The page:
This is a rough transcript of my talk at Domains17.
It was humbling to hear Martha Burtis describe her nervousness about her Domains 2017 keynote. Reassuring to know I’m in good company there in feeling nervous about this presentation. It’s was especially difficult to decide where and how to begin this talk. And then I remembered how we got started with Domains, with a visit from Jim Groom and his public talk on campus, which opened this way:
So what could possibly go wrong here this morning?
While there are a lot of familiar faces here, I’m relatively new to this Domains community. There are a few things to know about me that may help in understanding how Domains is situated within our work at Muhlenberg College, a small residential liberal arts college in Allentown, Pennsylvania. (If you want to know a little more about Allentown and the region, you can take a look at one of the projects a recent group of students completed on the history of slate in the Lehigh Valley, my first collaborative Domains project).
At Muhlenberg, I am a professor of media and communication, as well as the associate dean for digital learning and director of a consortial minor in documentary storymaking. My teaching, scholarship, and leadership has long been preoccupied with struggles for media justice. For two decades, my scholarship has been directly tied to youth media, and for the last decade that has been grounded in a rich and transformative collaboration with Jenna Azar, along with our extraordinary colleague Anthony Dalton. Together we co-direct the HYPE youth media program in Allentown (Tony is reimagining the HYPE website this summer so please check back later to see the awesome youth produced documentaries HYPE teens have dropped recently).
When I started teaching, as is the case for many new junior faculty, I was responsible for teaching the introductory course in the major, “Media and Society.” The focus in this course was to introduce students to a critical analysis of the political economy of media and communication. The goal was to help students develop an understanding of the context and impact of corporate media concentration within democratic society.
I imagined that I was providing students with a critical lens for viewing mainstream media, hoping to make their quite familiar media landscape newly strange to them. So that they might see it with fresh eyes, with critical distance, and through the frameworks of critical media theory they were encountering in the course. I recall vividly, towards the end of my second year, chatting with students before the start of class. When I asked what they did over the weekend, one student commented that he’d been to the movies and added: “Dr. Taub, you ruined movies for me.” Other students voiced agreement. When I asked how I managed to ruin movies for them the student said, “ever since you taught us about product placements, all I can see are products, I’m on the lookout for products, and it completely takes the fun out of watching a movie.” He even added that his friends didn’t want to go to the movies with him anymore because he was so distracting pointing out all of the product placements to them throughout.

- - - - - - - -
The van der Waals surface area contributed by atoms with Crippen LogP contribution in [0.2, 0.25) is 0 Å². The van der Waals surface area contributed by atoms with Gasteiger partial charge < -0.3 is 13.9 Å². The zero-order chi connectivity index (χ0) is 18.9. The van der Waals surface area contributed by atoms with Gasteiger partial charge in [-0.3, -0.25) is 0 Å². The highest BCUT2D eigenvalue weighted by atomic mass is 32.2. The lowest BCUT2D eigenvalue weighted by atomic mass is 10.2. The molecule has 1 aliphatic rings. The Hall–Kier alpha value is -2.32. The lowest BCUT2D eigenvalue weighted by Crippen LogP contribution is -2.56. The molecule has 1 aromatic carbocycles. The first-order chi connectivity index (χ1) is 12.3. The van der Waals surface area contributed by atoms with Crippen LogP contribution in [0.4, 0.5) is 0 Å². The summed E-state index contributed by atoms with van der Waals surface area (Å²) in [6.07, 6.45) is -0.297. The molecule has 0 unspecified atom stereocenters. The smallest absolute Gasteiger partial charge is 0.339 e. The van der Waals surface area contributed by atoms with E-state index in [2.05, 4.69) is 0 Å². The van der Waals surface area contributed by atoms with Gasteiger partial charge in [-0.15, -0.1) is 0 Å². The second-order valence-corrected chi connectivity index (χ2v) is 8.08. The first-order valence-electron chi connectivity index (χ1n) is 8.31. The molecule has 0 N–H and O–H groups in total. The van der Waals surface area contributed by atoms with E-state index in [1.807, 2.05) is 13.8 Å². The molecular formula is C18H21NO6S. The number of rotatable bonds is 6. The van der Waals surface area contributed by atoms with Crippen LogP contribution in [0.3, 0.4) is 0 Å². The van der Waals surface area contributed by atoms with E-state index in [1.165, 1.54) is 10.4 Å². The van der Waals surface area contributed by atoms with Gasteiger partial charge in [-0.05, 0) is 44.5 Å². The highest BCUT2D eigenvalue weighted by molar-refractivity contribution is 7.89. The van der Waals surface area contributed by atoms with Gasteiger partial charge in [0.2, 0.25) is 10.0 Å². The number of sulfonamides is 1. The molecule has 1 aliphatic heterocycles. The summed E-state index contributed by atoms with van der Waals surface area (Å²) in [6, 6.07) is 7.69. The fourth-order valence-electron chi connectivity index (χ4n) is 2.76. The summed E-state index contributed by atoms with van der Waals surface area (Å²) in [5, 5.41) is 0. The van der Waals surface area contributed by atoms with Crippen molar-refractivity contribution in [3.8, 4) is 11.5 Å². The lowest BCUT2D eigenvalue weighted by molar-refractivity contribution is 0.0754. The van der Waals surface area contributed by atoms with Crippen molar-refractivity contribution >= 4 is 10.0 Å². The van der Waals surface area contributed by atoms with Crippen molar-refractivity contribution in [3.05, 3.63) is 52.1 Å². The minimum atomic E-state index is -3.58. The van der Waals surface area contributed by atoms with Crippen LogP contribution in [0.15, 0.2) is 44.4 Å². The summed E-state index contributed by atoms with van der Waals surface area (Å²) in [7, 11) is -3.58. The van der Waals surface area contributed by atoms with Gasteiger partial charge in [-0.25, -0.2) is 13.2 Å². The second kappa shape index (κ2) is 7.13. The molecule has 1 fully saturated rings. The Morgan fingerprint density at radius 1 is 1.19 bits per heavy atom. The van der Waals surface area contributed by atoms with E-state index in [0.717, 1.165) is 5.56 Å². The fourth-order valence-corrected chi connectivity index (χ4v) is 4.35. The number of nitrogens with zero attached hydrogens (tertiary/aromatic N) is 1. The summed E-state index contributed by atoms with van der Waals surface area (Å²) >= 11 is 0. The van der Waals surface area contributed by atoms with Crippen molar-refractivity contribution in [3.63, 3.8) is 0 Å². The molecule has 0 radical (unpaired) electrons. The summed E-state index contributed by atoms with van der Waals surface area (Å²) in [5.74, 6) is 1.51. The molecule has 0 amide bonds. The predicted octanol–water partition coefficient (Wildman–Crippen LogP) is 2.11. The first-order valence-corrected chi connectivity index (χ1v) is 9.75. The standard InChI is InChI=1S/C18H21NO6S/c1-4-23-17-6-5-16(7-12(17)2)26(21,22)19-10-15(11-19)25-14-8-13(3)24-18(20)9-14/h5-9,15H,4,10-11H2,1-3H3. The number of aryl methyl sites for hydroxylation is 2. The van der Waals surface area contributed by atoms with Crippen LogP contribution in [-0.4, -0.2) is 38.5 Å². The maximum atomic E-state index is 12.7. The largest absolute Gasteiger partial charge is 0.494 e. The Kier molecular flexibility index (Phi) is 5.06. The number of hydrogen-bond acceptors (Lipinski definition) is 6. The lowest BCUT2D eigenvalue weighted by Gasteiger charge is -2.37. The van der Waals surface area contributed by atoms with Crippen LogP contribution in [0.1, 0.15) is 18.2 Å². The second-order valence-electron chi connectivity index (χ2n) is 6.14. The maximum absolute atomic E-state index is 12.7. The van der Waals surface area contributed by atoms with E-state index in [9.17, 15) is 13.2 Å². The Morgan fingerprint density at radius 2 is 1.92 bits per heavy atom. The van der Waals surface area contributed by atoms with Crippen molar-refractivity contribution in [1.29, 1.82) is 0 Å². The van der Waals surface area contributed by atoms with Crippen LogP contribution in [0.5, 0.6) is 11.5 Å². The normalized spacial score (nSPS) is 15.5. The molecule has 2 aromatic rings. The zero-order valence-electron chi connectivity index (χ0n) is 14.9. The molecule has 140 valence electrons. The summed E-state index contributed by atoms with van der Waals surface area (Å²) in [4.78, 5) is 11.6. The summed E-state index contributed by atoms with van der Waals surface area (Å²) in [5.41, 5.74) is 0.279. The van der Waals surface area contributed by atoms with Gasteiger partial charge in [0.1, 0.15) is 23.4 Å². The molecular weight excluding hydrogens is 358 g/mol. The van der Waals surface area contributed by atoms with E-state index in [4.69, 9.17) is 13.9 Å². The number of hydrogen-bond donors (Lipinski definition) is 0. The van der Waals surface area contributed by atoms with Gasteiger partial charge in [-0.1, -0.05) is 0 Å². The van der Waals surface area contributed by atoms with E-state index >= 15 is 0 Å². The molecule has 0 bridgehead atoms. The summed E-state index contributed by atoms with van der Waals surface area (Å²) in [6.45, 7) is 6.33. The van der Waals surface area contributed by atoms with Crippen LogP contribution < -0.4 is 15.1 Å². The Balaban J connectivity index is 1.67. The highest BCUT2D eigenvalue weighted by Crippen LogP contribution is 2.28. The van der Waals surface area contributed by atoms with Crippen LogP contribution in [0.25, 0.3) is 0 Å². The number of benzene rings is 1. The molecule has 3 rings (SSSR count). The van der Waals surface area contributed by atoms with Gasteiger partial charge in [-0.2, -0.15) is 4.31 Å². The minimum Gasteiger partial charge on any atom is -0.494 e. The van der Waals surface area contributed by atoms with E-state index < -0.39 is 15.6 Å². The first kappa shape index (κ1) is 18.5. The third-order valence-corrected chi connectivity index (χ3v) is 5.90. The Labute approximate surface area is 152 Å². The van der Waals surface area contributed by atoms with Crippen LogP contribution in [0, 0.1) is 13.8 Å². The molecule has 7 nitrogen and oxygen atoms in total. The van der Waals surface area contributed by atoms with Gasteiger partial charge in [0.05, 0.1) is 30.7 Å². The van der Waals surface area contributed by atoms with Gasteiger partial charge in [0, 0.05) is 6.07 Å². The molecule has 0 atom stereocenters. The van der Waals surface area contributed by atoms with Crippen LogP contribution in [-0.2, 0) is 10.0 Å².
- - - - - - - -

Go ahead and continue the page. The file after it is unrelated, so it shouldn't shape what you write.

I might have thought to myself: good! I’m doing my job then. They’re watching film critically. Of course, I wanted to help students develop a critical understanding of how media ownership shapes and constrains meaning making in our social world. But I didn’t want to ruin their media for them. I didn’t want to deny them the pleasures of engaging in media practices, even as consumers of commercial media.
As we talked about this, students shared that they were leaving my classes feeling empowered with critical theory but also feeling helpless, some even used the term depressed, by their inability to do anything that might counter the hegemony of corporate mass media and popular culture.
Maybe students were developing critical awareness but I hadn’t made it possible for them to extend that understanding into critical action. Simply put, I had cut off their right to be happy. While there was satisfaction in grappling with difficult theory, there was no joy in their learning. In their extended dialogue on learning and social justice, Paulo Freire tells Myles Horton, “Seriousness fights against happiness.” (Horton & Freire, We Make the Road by Walking, 1990, p. 171).
This was in stark contrast to what I was seeing in another core class I had the privilege to teach, Documentary Research. While the first course in the major focuses on critical media analysis, in this second course, the focus is on helping students develop as responsible, ethical media makers. In this course, originally developed by my colleague Sue Curry Jansen, students encounter the history of documentary expression and connect that to their own documentary practice in community settings. Students create 2-3 minute digital stories that they research, edit, produce, and share with their peers and community members. They are empowered with tools, support, and space to construct meaningful narratives in collaboration. Paraphrasing Freire here, inside the difficulty of learning documentary methods, digital tools and editing software, self-knowledge and happiness begins to be generated! In Documentary Research, while students struggle with the ethics and methods of documentary storytelling, they reach the end of the course happy with their results and proud of their individual and collective efforts as novice digital storytellers. And students recognize that this pleasure and satisfaction and meaning comes from rigorous, difficult work. In fact, when alumni come back to campus and are asked about the course experiences that have stayed with them over the years since graduating, they always talk about this course.